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Re: The Last Dungeon

 A telekinesis potion and a petard are a deadly combination. 

They would drink the potion, have someone light the petard, open the door, and float the petard down the hall or into the room. Close the door and run. 


You get seven hundred and fifty experience points. 

They ran back to town for more supplies. 

Everyone wanted a taste of that kind of experience. 

They were going to kill everything in the dungeon. 

They had no idea what was going on. 

So I started telling one of the players that their character was having dreams that the entire dungeon was magic item. If they killed everything then they would de-enchant the item. 

My sister Becky had the hardest time getting the others to stop killing. Everyone demanded another round of telekinesis petards. They wanted more experience. 

The entire dungeon was a support community for a magic item. It was a Quiver of replenishment with +3DX and flaming arrows. The bottomless pit was the quiver. The Jumping jackals (enchanted monsters with teleport) returned the arrow to the quiver during the movement phase. The hobbits represented the _+3DX. The wizard hobbits represented the flaming arrows. The quiver gave who ever wore it mage sight. 

When the players finally stopped playing mad bomber and started negotiating a take over they discovered the following. 

All the hobbit wizards had 4 ST, Alchemy, Chemist, and aid. They produced two hundred healing potions a month and twenty invisibility. They had enchantment labs out the wazoo. They could produce three of the 100ST fire elementals in a day, if they did nothing else.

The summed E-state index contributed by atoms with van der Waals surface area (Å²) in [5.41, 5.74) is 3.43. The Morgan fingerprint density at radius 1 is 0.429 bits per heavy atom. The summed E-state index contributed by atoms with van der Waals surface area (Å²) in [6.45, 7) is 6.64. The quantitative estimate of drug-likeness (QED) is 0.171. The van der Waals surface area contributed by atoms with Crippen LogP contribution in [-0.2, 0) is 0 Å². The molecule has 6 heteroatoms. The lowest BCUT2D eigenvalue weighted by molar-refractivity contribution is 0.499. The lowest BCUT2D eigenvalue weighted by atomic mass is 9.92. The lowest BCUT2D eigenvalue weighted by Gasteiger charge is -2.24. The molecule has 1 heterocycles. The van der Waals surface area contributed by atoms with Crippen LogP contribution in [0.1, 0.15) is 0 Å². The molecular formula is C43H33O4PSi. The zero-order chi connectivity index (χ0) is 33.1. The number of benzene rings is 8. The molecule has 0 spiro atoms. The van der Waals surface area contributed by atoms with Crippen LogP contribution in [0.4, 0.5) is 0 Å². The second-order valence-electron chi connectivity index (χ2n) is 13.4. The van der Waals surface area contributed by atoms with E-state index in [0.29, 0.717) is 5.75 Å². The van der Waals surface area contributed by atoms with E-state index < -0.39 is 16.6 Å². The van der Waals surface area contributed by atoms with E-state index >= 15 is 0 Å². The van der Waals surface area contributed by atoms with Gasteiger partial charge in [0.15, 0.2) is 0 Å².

When the Three eyed strategist leader of the hobbits gave his magical quiver to Becky's character, the entire loyalty of the dungeon was transferred to him. 

The denizens of the dungeon represented the support community required to make a magic item. 

After dying over and over, they finally discovered that even magic weapons were extremely rare and powerful. If a character encounters some one with even a minor magic item that item represents an entire community somewhere. Or a city. 

Imagine if a magic item represented an entire city. 

Even a plus one sword would constitute a major threat. 

I heard this story about this guy that had a Middle Earth Role Playing game where one of the players had a +15% sword, and the other one had a . . . 

[narrator goes to deep mystical ghost voice] 

. . . 'Magical Sword'. 

It also was a +15% sword. It was exactly the same in fact, but the GM refered to the first players sword as just a 'plus fifteen percent sword'. 

The player told me 'I didn't get it. Why would mine just be plus fifteen old percent while his was magical?' 

The reason most people get tired of dungeon crawls is they kill everything. They have de-enchanted the magic item. Of course they don't want the dungeon. 

Back in my day we got to keep any dungeon we cleared out. It would become a base of operations. 

My intent had been to design a dungeon the players would love to keep. 

When they finally went to the bottom of the stairs they found a dead end. Five reveal spells later they found a gate in the floor. It looked like the stairs continued down but the gate didn't seem to be on. 

A scroll of control gate later they found out the comand words are "I'm home". 

Inside they found an old dwarven wizard inside a solid gold lab. 

The walls were star splashed with strength batteries tied together with golden tracings and runes. His name was Gigamax, and he had created the hobbits, the bottomless pit, the jackals, and the quiver. He had forgotten about them, actually, as the strength batteries had replaced all of his apprentices. He was pleased to see the quiver in such well kept condition.

Thank you for reading.

David Michael Grouchy II